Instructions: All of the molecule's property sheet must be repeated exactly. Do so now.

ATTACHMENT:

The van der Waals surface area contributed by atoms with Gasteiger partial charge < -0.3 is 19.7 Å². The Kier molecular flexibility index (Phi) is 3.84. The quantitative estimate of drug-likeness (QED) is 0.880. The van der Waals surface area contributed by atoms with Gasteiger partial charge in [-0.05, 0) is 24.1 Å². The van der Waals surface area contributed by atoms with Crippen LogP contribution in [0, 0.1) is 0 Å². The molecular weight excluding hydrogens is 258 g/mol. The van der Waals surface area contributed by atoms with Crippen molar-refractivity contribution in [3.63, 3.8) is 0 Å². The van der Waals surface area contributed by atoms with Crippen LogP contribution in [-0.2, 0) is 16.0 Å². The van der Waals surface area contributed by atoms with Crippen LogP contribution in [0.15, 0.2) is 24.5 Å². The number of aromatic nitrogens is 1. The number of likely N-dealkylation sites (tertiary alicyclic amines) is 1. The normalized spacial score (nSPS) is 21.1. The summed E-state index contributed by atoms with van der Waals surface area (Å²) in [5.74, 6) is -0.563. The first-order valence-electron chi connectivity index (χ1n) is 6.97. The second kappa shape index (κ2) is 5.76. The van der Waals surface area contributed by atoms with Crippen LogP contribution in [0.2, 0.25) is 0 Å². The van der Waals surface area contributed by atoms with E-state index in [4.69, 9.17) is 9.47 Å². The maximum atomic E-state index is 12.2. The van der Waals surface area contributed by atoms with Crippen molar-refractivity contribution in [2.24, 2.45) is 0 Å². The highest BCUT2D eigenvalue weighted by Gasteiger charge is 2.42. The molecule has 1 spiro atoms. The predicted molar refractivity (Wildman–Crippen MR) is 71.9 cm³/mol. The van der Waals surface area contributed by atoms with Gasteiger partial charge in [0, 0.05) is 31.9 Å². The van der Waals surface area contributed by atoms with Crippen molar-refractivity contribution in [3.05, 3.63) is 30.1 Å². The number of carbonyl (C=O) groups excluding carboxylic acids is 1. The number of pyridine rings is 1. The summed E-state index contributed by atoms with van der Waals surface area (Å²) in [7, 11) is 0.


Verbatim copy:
The van der Waals surface area contributed by atoms with Gasteiger partial charge < -0.3 is 19.7 Å². The Kier molecular flexibility index (Phi) is 3.84. The quantitative estimate of drug-likeness (QED) is 0.880. The van der Waals surface area contributed by atoms with Gasteiger partial charge in [-0.05, 0) is 24.1 Å². The van der Waals surface area contributed by atoms with Crippen LogP contribution in [0, 0.1) is 0 Å². The molecular weight excluding hydrogens is 258 g/mol. The van der Waals surface area contributed by atoms with Crippen molar-refractivity contribution in [3.63, 3.8) is 0 Å². The van der Waals surface area contributed by atoms with Crippen LogP contribution in [-0.2, 0) is 16.0 Å². The van der Waals surface area contributed by atoms with Crippen LogP contribution in [0.15, 0.2) is 24.5 Å². The number of aromatic nitrogens is 1. The number of likely N-dealkylation sites (tertiary alicyclic amines) is 1. The normalized spacial score (nSPS) is 21.1. The summed E-state index contributed by atoms with van der Waals surface area (Å²) in [5.74, 6) is -0.563. The first-order valence-electron chi connectivity index (χ1n) is 6.97. The second kappa shape index (κ2) is 5.76. The van der Waals surface area contributed by atoms with Crippen LogP contribution in [0.2, 0.25) is 0 Å². The van der Waals surface area contributed by atoms with E-state index in [4.69, 9.17) is 9.47 Å². The maximum atomic E-state index is 12.2. The van der Waals surface area contributed by atoms with Crippen molar-refractivity contribution in [2.24, 2.45) is 0 Å². The highest BCUT2D eigenvalue weighted by Gasteiger charge is 2.42. The molecule has 1 spiro atoms. The predicted molar refractivity (Wildman–Crippen MR) is 71.9 cm³/mol. The van der Waals surface area contributed by atoms with Gasteiger partial charge in [0, 0.05) is 31.9 Å². The van der Waals surface area contributed by atoms with Crippen molar-refractivity contribution in [3.05, 3.63) is 30.1 Å². The number of carbonyl (C=O) groups excluding carboxylic acids is 1. The number of pyridine rings is 1. The summed E-state index contributed by atoms with van der Waals surface area (Å²) in [7, 11) is 0.